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Thursday, September 17, 2009

For Serena Wiliams, the Pique of a Fine Career

If Serena Williams is genuinely contrite, she won't fight further disciplinary action from tennis authorities, even a six-figure fine or a suspension. The integrity of the sport demands a heavier penalty, and her acceptance of that fact would show that the code of conduct means something to her. For years, Williams has treated the game as a means to an end, but whether she actually gives a four-letter word about the greater good of it remains in question. This is her chance to answer.

It's sometimes hard to know what Williams believes in between her public facetiousness and canny media manipulations. She can seem to be just passing through tennis on her way to more fascinating things, such as clothing design or acting or MTV. She comes on like a bad Audrey Hepburn pose, batting her eyes and feigning vapidity as she chatters shop-til-you-drop sound bite nonsense. The awful irony of her threat to shove a ball down a lineswoman's throat in the U.S. Open was that at least it was a sincere expression of who she really is: a competitor of roaring fury. It was far more genuine than her tardy apology and offer to give the lineswoman "a big old hug" or her continual rationalizations that the lineswoman had it coming for making a bad call.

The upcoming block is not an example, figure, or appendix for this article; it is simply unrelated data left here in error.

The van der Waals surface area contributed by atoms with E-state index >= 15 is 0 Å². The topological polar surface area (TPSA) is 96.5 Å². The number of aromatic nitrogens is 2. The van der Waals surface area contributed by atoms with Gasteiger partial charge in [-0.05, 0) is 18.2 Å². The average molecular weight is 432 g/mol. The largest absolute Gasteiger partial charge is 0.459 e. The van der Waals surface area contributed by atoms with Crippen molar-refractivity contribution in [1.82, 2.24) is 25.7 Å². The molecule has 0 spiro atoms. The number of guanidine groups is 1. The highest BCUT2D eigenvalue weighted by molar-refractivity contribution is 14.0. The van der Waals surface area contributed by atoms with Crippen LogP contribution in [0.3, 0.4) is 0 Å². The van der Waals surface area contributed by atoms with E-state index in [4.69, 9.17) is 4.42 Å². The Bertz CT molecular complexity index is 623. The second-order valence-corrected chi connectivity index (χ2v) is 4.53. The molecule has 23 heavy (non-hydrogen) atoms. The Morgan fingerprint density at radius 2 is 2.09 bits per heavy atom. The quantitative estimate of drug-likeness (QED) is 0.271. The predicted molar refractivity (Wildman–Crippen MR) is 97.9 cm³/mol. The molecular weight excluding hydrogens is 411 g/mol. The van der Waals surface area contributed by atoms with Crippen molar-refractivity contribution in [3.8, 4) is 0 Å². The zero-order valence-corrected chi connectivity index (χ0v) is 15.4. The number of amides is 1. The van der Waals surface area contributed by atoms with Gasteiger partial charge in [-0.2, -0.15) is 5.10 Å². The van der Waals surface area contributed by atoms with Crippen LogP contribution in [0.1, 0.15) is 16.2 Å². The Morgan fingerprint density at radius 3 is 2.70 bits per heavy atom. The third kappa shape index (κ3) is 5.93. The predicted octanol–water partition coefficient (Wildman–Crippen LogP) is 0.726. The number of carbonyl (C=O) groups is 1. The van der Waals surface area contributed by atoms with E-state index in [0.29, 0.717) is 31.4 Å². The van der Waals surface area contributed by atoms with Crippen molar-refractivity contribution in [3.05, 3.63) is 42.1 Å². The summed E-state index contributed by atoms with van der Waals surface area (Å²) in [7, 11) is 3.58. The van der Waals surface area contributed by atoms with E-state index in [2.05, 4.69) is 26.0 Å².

The only word we need to hear from Williams is "inexcusable." The only gesture we need from her is acquiescence to a suspension, the standard punishment in any sport for menacing an official. The International Tennis Federation is currently "reviewing" the tirade, but what is there to review? This isn't the Zapruder film, her lips were readable and her words were audible over the courtside microphones: She cursed and threatened physical violence. Thus far she has suffered a mere $10,000 fine. She has handbags that cost more. Williams should help the ITF out: She should call Bill Babcock, the man in charge of her review, and volunteer for a suspension because she wishes not just to apologize, but to atone, in the best interest of the game.